If you have a corporation or have formed a LLC, each year you’re required to prepare an annual corporate tax return. Your business structure and how you choose to pay yourself and others determine the necessary documents you need to adequately prepare the tax return. Under some circumstances, even if you’re the business owner, you may still need to submit a personal tax return as well as a corporate tax return.
If you are a LLC or you hired yourself as an employee of your corporation and gave yourself a salary, that personal income must be listed on your 1040. The 1040 is your personal income tax return. Some corporations are considered “pass-through” entities in which profit and loss “pass through” the business and to the member or owner of the company. The member or owners of the company are then required to list the income, profit and losses on their personal income tax return.
Schedule C lists deductions, dividends and any profit or losses the business incurred. Schedule C usually allows you to list expenses that were required to run your business. For example, the mileage to and from business meetings and lunches can be written off as an expense. You need an employer identification number for your schedule C for your corporation, which you should have received from the IRS. Schedule C is not a stand-alone document and is usually accompanied by your 1040 or 1120.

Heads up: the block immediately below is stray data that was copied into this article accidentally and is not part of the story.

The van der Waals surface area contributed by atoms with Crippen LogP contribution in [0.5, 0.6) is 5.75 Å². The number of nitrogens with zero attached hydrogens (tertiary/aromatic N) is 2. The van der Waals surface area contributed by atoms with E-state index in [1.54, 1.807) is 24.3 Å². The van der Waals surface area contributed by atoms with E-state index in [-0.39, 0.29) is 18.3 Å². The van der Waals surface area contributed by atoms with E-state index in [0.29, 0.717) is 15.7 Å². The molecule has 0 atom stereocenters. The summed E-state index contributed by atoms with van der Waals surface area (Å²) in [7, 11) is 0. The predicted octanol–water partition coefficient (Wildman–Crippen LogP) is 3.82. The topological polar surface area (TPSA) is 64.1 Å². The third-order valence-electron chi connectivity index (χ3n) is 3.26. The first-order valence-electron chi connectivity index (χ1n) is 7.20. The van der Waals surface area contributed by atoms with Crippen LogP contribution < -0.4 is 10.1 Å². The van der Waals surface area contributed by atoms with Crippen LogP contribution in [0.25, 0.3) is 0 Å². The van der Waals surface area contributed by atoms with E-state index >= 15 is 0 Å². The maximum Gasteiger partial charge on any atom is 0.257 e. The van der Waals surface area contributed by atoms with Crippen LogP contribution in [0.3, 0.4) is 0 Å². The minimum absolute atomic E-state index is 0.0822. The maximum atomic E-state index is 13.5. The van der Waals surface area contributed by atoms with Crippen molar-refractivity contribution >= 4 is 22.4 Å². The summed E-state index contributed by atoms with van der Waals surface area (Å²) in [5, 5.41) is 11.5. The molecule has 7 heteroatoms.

Form 1120 if your annual corporate tax return. Form 1120 also includes Schedule C. Form 1140 requires basic information about the corporation, such as the employer Identification number, a list of any deductions and compensation to your officers or board of directors. Form 1120 also includes lists of other schedules that may or may not apply to your business. For example, Schedule A includes the cost of goods sold, and Schedule K lists information about your corporation, such as your accounting and business type.
If you’re in a partnership; for example, a limited liability partnership, you may need to fill out Form 1065 for the related income. Partnerships, according to the IRS, do not pay taxes on their income. However, the profit and loss passes through to the partners’ individual tax returns.
Other Forms and Taxes
If you have employees or independent contractors, you need other forms to submit as well. For example, W-2 and W-3 forms must be sent to the Social Security Administration if you withheld Social Security and Medicare from your employees. You must electronically file IRS Form 944 for federal unemployment taxes as well. For each independent contractor you pay more than $600 for services or work completed, you must include Form 1099-misc. If you paid more than $10 in royalties or broker payments you may need to issue Form 1099-misc, also. Some forms have different deadlines. Speak with your attorney or certified public accountant to determine the dates and deadlines for paying various corporate taxes.
Artical by: Qyou Stoval, Demand Media